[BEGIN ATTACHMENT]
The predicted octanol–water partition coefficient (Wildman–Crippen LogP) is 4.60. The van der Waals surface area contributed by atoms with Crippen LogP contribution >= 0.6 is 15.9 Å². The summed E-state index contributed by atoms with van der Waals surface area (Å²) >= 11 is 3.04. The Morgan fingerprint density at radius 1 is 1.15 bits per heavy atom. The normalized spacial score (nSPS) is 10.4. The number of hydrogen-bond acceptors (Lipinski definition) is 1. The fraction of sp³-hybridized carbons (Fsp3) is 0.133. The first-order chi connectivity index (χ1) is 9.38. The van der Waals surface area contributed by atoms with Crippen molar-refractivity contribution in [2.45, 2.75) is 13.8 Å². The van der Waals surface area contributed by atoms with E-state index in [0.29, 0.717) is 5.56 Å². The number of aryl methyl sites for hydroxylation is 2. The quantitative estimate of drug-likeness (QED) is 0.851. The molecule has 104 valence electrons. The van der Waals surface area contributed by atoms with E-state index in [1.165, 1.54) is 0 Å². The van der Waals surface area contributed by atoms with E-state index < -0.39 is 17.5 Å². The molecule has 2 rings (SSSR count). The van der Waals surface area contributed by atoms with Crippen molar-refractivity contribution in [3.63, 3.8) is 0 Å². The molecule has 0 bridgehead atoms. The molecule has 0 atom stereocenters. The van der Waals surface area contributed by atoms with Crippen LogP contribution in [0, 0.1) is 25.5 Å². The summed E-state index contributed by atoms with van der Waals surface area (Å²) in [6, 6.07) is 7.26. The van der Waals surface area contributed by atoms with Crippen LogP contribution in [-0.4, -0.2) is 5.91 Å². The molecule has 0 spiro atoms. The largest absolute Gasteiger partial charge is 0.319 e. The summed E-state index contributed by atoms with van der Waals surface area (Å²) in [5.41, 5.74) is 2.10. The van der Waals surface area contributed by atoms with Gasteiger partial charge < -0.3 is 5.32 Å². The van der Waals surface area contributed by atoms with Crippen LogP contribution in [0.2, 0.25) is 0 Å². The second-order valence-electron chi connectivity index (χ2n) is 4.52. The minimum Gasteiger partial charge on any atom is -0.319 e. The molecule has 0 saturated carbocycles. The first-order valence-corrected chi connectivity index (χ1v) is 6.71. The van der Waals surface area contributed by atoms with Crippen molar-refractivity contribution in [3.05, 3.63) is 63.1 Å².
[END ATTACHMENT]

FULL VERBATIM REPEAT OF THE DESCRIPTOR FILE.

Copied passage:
The predicted octanol–water partition coefficient (Wildman–Crippen LogP) is 4.60. The van der Waals surface area contributed by atoms with Crippen LogP contribution >= 0.6 is 15.9 Å². The summed E-state index contributed by atoms with van der Waals surface area (Å²) >= 11 is 3.04. The Morgan fingerprint density at radius 1 is 1.15 bits per heavy atom. The normalized spacial score (nSPS) is 10.4. The number of hydrogen-bond acceptors (Lipinski definition) is 1. The fraction of sp³-hybridized carbons (Fsp3) is 0.133. The first-order chi connectivity index (χ1) is 9.38. The van der Waals surface area contributed by atoms with Crippen molar-refractivity contribution in [2.45, 2.75) is 13.8 Å². The van der Waals surface area contributed by atoms with E-state index in [0.29, 0.717) is 5.56 Å². The number of aryl methyl sites for hydroxylation is 2. The quantitative estimate of drug-likeness (QED) is 0.851. The molecule has 104 valence electrons. The van der Waals surface area contributed by atoms with E-state index in [1.165, 1.54) is 0 Å². The van der Waals surface area contributed by atoms with E-state index < -0.39 is 17.5 Å². The molecule has 2 rings (SSSR count). The van der Waals surface area contributed by atoms with Crippen molar-refractivity contribution in [3.63, 3.8) is 0 Å². The molecule has 0 bridgehead atoms. The molecule has 0 atom stereocenters. The van der Waals surface area contributed by atoms with Crippen LogP contribution in [0, 0.1) is 25.5 Å². The summed E-state index contributed by atoms with van der Waals surface area (Å²) in [6, 6.07) is 7.26. The van der Waals surface area contributed by atoms with Crippen LogP contribution in [-0.4, -0.2) is 5.91 Å². The molecule has 0 spiro atoms. The largest absolute Gasteiger partial charge is 0.319 e. The summed E-state index contributed by atoms with van der Waals surface area (Å²) in [5.41, 5.74) is 2.10. The van der Waals surface area contributed by atoms with Gasteiger partial charge < -0.3 is 5.32 Å². The van der Waals surface area contributed by atoms with Crippen LogP contribution in [0.2, 0.25) is 0 Å². The second-order valence-electron chi connectivity index (χ2n) is 4.52. The minimum Gasteiger partial charge on any atom is -0.319 e. The molecule has 0 saturated carbocycles. The first-order valence-corrected chi connectivity index (χ1v) is 6.71. The van der Waals surface area contributed by atoms with Crippen molar-refractivity contribution in [3.05, 3.63) is 63.1 Å².